Melva’s jaw drops. She hasn’t told anyone what she’s been thinking about Southpaw—how she imagines him being kind of like Jack Shepherd on Lost, except a little older and uglier, because no way would Jack Shepherd hook up with a fat grandma like her.
Patsy slides her a photo. The fellow shown there is gray-haired and chubby, though nowhere near so heavy as Melva.
“Where did you get this?” Melva remembers, even as she asks the question, that it was Patzee who invited Southpaw into the guild, only a week or two after she joined. At the time, it hadn’t occurred to Melva to ask how Patzee knew him—she was just glad to land a new player, and a tank at that.
“Sweetie,” Patsy says. “This here’s Sammy. He’s my big brother.”
“Huh,” Melva says. “What makes you think I want to know anything?”
“I watch the chat.”
Melva reminds herself to whisper from now on if she wants to flirt.
“Doesn’t he live in Oregon?” That’s half a country away.
“Yep,” Patsy says. “But he’s coming for a visit. I’d like to invite you over for dinner.”
Patsy is pimping out her goddamned brother, for Christ’s sake. Trying to buy Melva off. It might be a deal worth taking, though.
“Why quit my guild after all this time?” she asks.
Patsy sighs, like she was hoping to avoid this question. “Because raiding is my favorite thing in the world, Melva.”
“We raid.” Melva remembers how the two of them celebrated with frozen yogurt from TCBY the day after their very first raid. She had gotten hers in a waffle cone.
Patsy shakes her head. “Excelsior raids every night.”
Melva points out that Wowtoonz could raid more, too, if all her eighties would quit leaving.
“Do you want to raid every night?” Patsy asks.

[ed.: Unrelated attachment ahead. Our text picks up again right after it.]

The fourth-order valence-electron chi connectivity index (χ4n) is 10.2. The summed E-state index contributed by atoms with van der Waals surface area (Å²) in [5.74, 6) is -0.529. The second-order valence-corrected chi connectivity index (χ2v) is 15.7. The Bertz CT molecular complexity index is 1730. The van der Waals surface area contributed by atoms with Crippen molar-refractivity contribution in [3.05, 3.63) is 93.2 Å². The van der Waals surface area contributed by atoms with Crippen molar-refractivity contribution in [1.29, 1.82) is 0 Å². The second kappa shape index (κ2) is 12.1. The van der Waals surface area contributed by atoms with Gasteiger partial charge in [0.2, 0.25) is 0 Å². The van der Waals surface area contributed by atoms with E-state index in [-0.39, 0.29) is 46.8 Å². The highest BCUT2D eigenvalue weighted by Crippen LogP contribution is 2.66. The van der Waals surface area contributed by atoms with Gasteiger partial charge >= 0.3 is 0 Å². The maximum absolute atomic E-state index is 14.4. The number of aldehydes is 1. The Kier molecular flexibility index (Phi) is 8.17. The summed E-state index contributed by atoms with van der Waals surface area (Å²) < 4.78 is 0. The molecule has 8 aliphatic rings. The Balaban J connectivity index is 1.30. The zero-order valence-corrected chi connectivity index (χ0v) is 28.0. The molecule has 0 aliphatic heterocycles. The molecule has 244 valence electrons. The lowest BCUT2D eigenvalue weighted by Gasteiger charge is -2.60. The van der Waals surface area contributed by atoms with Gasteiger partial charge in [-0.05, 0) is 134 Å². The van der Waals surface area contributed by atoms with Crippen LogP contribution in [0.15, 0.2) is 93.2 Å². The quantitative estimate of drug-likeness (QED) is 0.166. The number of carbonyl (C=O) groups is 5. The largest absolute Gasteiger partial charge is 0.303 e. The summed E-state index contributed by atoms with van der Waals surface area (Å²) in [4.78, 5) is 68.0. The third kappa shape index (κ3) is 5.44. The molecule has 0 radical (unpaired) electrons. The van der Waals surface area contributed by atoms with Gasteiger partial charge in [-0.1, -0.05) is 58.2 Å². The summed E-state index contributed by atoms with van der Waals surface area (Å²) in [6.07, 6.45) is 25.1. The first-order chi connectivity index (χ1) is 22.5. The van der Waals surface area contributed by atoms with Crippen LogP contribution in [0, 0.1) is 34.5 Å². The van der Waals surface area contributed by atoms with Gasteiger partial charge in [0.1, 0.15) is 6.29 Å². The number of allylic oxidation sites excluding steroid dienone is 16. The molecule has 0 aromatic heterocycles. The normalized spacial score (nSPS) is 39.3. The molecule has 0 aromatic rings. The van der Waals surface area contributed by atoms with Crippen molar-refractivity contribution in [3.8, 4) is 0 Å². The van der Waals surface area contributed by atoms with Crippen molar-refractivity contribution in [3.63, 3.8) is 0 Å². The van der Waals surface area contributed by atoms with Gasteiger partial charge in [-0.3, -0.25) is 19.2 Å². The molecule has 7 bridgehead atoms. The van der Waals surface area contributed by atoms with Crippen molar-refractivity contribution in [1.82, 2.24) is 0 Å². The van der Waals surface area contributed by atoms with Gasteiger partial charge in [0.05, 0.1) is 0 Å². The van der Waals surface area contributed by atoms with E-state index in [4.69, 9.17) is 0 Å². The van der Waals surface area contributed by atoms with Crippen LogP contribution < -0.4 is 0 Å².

Melva has never actually thought about that. If she raided every night, she’d never have time to make cookies for her church bake sales, or knit Christmas socks for her new granddaughter, or even watch reruns of Lost on Hulu. So the truth is, no, she would not.
This makes Melva feel terrible. A good guild leader should want to raid twenty-four seven.
Her sense of failure must show on her face because Patsy says, “Wowtoonz is a leveling guild. That’s not a bad thing.”
Melva folds her arms on her desk and lays her head down.
“You’re an excellent teacher,” Patsy says. “Think how many noobs are raiding now thanks to you.”
That hits home. Melva has often thought she would have made a great high school computer science teacher.
“Saturday night, eight o’clock?” Patsy says.
Melva nods against her arms. She promises to bring wine. She doesn’t look up, and eventually Patsy disappears.
That night, as Melva logs in, she wonders how long Sammy will be in town. It’s only Thursday—two days until she gets to meet Southpaw in the flesh.
She checks the guild window first thing. There are four other players logged on right now, all too low-level to raid. Including Munchhbuttt, who writes, “drini, run me through deadmines.”
She needs to teach this boy some etiquette if he’s going to survive, in her guild or any other.
“say hello first,” she whispers.
“hi drini,” he whispers back.
“hi,” she says. “now say please.”
There’s a long pause. Finally, a “please?” appears on her screen.
“hey, everyone,” she writes in the general chat. “munchhbuttt and I are doing deadmines tonight. who wants to come?”
DANIELLE LAVAQUE-MANTY lives in Ann Arbor, Michigan. Her stories have appeared in Glimmer Train, Northwest Review, Bateau, and The Alarmist, and are forthcoming in Punchnel’s and Great Lakes Review.